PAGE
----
(2) (From left to right) Major League Baseball Commissioner Bud Selig, Hall of Famer Hank Aaron, Billye Aaron and Beacon Award winner Ernie Banks gather after the Beacon Awards Banquet at the Omni Hotel on May 14, 2011 in Atlanta, Georgia. Getty Images North America / Mark Zarrilli …….

(3) Baseball Hall of Famers wave to fans following ceremonies opening the Hank Aaron Museum at the Hank Aaron Stadium on April 14, 2010 in Mobile, Alabama. From left: Bob Feller , Ozzie Smith , Reggie Jackson, Hank Aaron and Rickey Henderson . Photo by Dave Martin/Getty Images North America …….

(4) Robinson is seen here alongside his wife Rachel at his Hall of Fame Induction . Also pictured is Branch Rickey whose courageous act brought Robinson into the Majors . Post Archives Inc….


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Author: tophatal ...........

An avid sports' fans that's all !!!!!

8 thoughts on “Too Late To Apologize ………………”

  1. Aaron is right but in large part it’s a two-fold effort that needs to be adopted in order to lure simply not just African Americans but kids of all ages and ethnicity back to the game . It’s bad enough isn’t that even less kids are now playing the game at all levels and it’s not about the economic environment . Baseball has done a piss poor job enticing the kids back to the game here domestically never mind the mess with regard to the Olympics the idiocy of how and when the World Baseball Classic is staged .

    tophatal ……………….


  2. One of the best baseball books I ever read, Al, was Aaron’s “I Had A Hammer.”

    I highly recommend picking it up to anyone who wants to understand what baseball was like for a black man back in the day.


    1. Chris Humpherys

      It’s a terrific book ! One of the guys who I visit at the local VFW Lodge recommended that I read as he’s an avid baseball fan like myself. We’ve attended several Spring Training and Rays’ games together. He’s a Korean War vet and he continually tells me about those days when he attended games with his father .

      Had to have been a special time but I can’t help but wonder the malice that was directed towards Aaron on the night prior to him breaking what was then Ruth’s alltime home run record . Now with Bonds having surpassed that mark I wonder if all baseball fans in general still genuinely recognize that feat or Aaron’s as the legitimate mark ?

      tophatal ………..


    2. That’s a great point, Al. I actually think it’ll be a generational thing. Right now, Aaron still gets a lot of love and is even considered the Home Run King by some old schoolers.

      We’ll see how he’s remembered in another thirty years when all those old schoolers are gone or putting their teeth in jars.


      1. Chris Humpherys

        The baseball historians are the ones who’ll really dictate how these records will be looked at . Especially those that came about in and post steroid era. As it is now I still don’t believe that the sport is as clean as Selig claims it to be ! Hell only a week ago another player got caught and was suspended for the league mandatory suspension . So what does that tell you about the league’s policy and the fact that it’s still weak ?

        To my mind the league hierarchy either takes a stand wipe those records off the books or simply place an asterisk by their side denoting that they’re tainted . The sport cannot continue to think that those records can be recognized as legit in light of the wrongdoing of these players . It does the game a great disservice and makes the feats of the greats even less so in the aftermath .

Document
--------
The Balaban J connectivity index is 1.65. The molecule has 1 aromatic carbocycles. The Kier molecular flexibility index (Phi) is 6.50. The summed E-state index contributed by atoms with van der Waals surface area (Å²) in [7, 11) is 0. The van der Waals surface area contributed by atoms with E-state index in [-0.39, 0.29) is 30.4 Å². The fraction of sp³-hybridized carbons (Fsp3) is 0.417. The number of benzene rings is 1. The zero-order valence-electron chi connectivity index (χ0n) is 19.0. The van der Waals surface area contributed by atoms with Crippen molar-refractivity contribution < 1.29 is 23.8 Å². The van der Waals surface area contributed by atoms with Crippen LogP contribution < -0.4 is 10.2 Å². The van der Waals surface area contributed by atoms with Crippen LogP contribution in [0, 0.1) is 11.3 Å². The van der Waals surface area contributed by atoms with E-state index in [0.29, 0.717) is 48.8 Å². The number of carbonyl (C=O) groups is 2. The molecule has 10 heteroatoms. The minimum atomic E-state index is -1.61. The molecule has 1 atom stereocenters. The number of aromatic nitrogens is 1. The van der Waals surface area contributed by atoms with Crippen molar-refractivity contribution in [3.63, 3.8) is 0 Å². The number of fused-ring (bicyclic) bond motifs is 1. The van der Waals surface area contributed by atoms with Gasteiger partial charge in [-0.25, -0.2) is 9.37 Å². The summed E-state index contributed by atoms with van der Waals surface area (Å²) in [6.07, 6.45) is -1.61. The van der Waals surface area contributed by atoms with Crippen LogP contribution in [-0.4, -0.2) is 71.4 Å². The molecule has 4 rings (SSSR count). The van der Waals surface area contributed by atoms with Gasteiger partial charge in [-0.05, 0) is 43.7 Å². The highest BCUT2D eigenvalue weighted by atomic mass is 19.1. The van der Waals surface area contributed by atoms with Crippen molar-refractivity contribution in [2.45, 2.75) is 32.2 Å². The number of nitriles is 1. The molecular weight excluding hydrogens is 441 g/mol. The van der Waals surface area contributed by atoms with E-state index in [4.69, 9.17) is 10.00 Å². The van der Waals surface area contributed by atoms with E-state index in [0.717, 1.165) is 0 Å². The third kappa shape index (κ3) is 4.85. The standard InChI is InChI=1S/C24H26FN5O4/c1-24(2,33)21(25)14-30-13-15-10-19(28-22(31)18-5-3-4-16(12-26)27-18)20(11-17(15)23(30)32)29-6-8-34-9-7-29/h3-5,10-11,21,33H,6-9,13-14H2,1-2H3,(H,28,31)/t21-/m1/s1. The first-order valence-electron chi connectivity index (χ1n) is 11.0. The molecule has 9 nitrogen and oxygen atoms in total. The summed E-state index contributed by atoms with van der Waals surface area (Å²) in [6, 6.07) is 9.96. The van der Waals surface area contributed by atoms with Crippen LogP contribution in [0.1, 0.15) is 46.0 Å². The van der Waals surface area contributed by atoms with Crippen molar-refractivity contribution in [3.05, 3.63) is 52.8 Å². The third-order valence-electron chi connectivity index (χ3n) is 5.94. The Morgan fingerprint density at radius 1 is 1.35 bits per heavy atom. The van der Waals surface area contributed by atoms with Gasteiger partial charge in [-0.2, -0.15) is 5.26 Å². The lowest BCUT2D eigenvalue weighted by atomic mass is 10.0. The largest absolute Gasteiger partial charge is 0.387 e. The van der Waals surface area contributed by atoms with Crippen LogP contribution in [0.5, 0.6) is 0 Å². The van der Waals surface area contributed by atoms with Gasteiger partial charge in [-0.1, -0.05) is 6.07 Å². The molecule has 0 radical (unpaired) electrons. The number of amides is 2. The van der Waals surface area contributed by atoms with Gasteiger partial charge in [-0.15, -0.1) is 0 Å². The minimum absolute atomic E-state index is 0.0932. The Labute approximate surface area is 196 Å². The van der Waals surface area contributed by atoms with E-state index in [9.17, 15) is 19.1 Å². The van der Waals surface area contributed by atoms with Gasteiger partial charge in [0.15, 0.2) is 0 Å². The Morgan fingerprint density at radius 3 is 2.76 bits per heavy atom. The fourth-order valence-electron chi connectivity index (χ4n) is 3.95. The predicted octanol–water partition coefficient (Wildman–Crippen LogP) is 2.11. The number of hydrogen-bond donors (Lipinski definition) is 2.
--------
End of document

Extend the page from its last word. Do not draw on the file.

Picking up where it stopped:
tophatal ……………


  3. I honestly don’t know too much about this but definitely a good article. I know this has become a problem in baseball but I feel that some of it has to do with the fact that a lot of AA’s go into basketball or football because those are much more accesible games. In this day and age it’s a lot easier to go to the park for a game of pick up basketball or throw the football around rather than gather 15 kids for a game of baseball. I played a lot of baseball growing up but I rarely had games with my buddies. Everything was organized, with my parents driving me to practices and games and my dad throwing me BP. Also, I think that basketball and football are the flashier choices. I think Whitlock has talked about how baseball isn’t the coolest sport around and you’re not tough if you play it. Football and basketball seem to me more respected sports around the world just generally now and have more exposure. Something in the culture of sports needs to change.


  4. Chris Ross

    In all honesty the Rickey ‘s social experiment’ had more to do with making money than it had to do with righting a wrong . Let’s put it this way even after Robinson’s integration into the game the attendees were still segregated anyway . So you tell me how this situation actually changed the game other than the perception ? Once the game became even more integrated granted the situation changed but even on the eve of Aaron breaking the home run record what happened ? The guy was berated with racial epithets and a litany of abuse even after he broke the record as well. So let’s not kid ourselves that this game is as pure as the paragons out there claim it to be . Historians simply hide much of malaise and insidious things that took place such as such as the segregation of those attending the games .

    As of now it’s asinine to think that MLB is doing anywhere enough here domestically when they’re building baseball academies in the DR , Asia and even the content of Africa . But here you have the idiocy of their program which they say is to lure kids back to the game . If they really want to lure kids to the game set an example as to how their players ought to be acting , role out real initiatives but above all act with the local communities in really making the game accessible . You’ve got a bunch of old archaic idiots within the hierarchy of baseball and an ownership culture that are as dumb as they come !

    Accessibility or not let’s take a look at the other sports you mentioned namely the NBA , NFL ? Those two sports also were segregated and if anything the acts there perpetrated by the owners were just as heinous . Now come full circle and those two sports have one thing in common as with only the NBA sticking out . There are no African American owners in the NFL or baseball but they do have high ranking executives within their hierarchy.

    Whitlock is an ass who merely curries favor because he loves this type of controversy no matter how much the idiocy he espouses .

    tophatal …………